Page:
Alignment of Strategy with Structure Using Management Control Systems

Alignment of Strategy with Structure

Alignment of Strategy with Structure

Executives of multibusiness firms are increasingly using management control systems (MCS) to align corporate strategy with organizational structure to create synergies across business units. Senior managers find that it is no longer practical to expend vast resources to continually restructure their organizations in order to align with changes in strategy and environmental conditions (Luke, Walston and Plummer, 2004). Instead, more organizations are learning a far more effective approach–choose an organizational structure that works without major conflicts, and then design MCS to align that structure with strategy (Kaplan and Norton, 2006).

In the past few decades, numerous studies emerged relating strategy, structure and MCS (Langfield-Smith, 1997; Chenhall, 2003). But the research examining the direct relationship between business level strategy and MCS produced ambiguous findings (Dent, 1990; Goold and Quinn, 1990). Simons (1987), for example, in a study based on classification scheme of Miles and Snow (1978), showed how innovative companies in fast-growing industries (prospectors) closely monitored financial results. By contrast, Govindarajan (1988), who followed Porter’s (1980) scheme of classification, demonstrated that financial results were less closely monitored at innovative companies (differentiators). Kald, Nilsson and Rapp (2000) argued the major reason for the ambiguous findings is that strategy has been operationalized using different classification schemes in different studies making it difficult to reconcile them.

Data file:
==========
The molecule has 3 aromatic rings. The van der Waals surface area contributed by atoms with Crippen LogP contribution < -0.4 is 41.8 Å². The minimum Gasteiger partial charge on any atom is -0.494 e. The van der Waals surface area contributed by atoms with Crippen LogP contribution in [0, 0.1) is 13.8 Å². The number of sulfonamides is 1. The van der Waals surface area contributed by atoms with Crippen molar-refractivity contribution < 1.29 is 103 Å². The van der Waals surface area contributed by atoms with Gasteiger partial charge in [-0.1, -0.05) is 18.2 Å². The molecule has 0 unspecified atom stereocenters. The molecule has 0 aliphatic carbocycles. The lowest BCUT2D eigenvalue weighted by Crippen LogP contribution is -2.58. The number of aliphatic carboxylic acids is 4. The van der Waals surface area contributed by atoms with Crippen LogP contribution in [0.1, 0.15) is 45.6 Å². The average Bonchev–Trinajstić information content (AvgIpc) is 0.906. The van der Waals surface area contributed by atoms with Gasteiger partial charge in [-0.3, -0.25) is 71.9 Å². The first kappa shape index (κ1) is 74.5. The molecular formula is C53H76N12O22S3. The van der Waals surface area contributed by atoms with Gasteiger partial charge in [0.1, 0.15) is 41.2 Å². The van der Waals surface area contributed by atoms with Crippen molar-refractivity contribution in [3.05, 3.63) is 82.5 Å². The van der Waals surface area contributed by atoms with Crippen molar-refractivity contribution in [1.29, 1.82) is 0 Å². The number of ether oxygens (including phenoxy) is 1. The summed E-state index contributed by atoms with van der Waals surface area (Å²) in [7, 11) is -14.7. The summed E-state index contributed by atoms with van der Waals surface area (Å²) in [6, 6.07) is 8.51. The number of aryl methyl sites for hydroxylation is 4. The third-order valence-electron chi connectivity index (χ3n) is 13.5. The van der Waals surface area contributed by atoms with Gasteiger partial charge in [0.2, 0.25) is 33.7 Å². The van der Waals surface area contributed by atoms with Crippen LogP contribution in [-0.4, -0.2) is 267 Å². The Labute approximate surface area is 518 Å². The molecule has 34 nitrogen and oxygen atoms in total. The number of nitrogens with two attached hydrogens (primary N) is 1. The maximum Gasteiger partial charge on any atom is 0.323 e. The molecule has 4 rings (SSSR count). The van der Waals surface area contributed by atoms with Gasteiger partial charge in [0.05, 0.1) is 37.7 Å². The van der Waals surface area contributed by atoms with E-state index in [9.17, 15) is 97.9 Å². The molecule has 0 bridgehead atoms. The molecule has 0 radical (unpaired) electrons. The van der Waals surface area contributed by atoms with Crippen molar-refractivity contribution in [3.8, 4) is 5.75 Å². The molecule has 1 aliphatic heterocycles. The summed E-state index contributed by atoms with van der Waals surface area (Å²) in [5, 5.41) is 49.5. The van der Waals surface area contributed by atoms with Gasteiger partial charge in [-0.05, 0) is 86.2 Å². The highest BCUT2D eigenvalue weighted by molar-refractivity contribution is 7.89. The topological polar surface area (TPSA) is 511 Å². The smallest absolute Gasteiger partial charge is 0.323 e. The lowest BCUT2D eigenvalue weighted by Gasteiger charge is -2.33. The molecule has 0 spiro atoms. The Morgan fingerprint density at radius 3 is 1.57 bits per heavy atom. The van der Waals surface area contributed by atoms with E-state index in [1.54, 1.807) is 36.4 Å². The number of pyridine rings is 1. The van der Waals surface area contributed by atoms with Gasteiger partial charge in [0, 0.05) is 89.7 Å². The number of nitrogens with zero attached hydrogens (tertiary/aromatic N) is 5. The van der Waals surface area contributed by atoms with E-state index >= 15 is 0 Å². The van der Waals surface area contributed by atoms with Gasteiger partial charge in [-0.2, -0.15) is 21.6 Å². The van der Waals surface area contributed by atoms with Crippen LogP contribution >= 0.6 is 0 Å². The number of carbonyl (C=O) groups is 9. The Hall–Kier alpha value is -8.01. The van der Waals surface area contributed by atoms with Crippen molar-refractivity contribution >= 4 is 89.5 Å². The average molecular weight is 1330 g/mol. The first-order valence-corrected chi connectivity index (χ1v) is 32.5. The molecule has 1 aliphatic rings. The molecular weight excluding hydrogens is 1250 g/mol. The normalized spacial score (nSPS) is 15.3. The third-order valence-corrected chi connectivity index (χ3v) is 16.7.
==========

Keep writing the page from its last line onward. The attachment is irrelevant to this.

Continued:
Building on this research, Abernethy and Lillis (2001) also argued that inconsistent findings from prior empirical studies relating strategy with control systems arose because researchers did not consider the influence of organizational structure. To test this argument, they developed a statistical model that linked strategic choice in service innovation, structural autonomy and measurement systems. They found the relationship between strategic choice and measurement systems is not necessarily a direct one, but rather an indirect one that occurs via the organizational structure. Organizational structure was measured as the extent to which decisions were delegated to lower-level managers. They concluded that structure represented by the extent of decision-making autonomy and not strategy is the dominant imperative driving MCS design.

Kaplan and Norton (2006) contributed to this line of research by demonstrating that strategic MCS can be an effective means to align strategy with structure. The two authors work with multibusiness firms to apply the balanced scorecard, an advanced MCS tool, to align corporate and business unit strategies. In order to apply the tool, executives first articulate a theory of corporate synergy describing how headquarters creates value beyond what its individual business and support units generate on their own. Then the balanced scorecard is used both as a communication and control device to encourage business units to develop strategies that contribute to corporate level objectives while simultaneously addressing their local competitive situations. More importantly, executives used the balanced scorecard as a strategic MCS to align a variety of organizational structures to strategy without having to engage in expensive restructuring activities such as realigning authority, responsibility and decision rights.

From “Alignment of Strategy with Structure Using Management Control Systems” by S. Noorein Inamdar

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